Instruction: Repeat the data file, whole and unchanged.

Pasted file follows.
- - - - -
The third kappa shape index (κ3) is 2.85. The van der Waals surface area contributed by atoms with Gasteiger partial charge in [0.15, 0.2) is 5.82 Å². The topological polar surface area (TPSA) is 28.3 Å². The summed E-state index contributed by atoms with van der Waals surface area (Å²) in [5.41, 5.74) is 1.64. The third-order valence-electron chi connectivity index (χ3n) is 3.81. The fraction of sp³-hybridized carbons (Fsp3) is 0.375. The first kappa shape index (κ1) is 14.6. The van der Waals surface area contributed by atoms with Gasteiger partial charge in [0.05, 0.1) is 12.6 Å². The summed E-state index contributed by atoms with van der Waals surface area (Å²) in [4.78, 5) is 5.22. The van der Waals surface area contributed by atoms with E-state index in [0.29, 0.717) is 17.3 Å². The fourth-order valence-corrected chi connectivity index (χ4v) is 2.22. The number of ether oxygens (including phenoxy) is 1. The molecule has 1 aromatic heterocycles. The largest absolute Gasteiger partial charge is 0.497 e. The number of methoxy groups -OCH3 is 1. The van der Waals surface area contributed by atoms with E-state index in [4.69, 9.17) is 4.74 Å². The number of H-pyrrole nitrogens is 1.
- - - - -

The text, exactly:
The third kappa shape index (κ3) is 2.85. The van der Waals surface area contributed by atoms with Gasteiger partial charge in [0.15, 0.2) is 5.82 Å². The topological polar surface area (TPSA) is 28.3 Å². The summed E-state index contributed by atoms with van der Waals surface area (Å²) in [5.41, 5.74) is 1.64. The third-order valence-electron chi connectivity index (χ3n) is 3.81. The fraction of sp³-hybridized carbons (Fsp3) is 0.375. The first kappa shape index (κ1) is 14.6. The van der Waals surface area contributed by atoms with Gasteiger partial charge in [0.05, 0.1) is 12.6 Å². The summed E-state index contributed by atoms with van der Waals surface area (Å²) in [4.78, 5) is 5.22. The van der Waals surface area contributed by atoms with E-state index in [0.29, 0.717) is 17.3 Å². The fourth-order valence-corrected chi connectivity index (χ4v) is 2.22. The number of ether oxygens (including phenoxy) is 1. The molecule has 1 aromatic heterocycles. The largest absolute Gasteiger partial charge is 0.497 e. The number of methoxy groups -OCH3 is 1. The van der Waals surface area contributed by atoms with E-state index in [4.69, 9.17) is 4.74 Å². The number of H-pyrrole nitrogens is 1.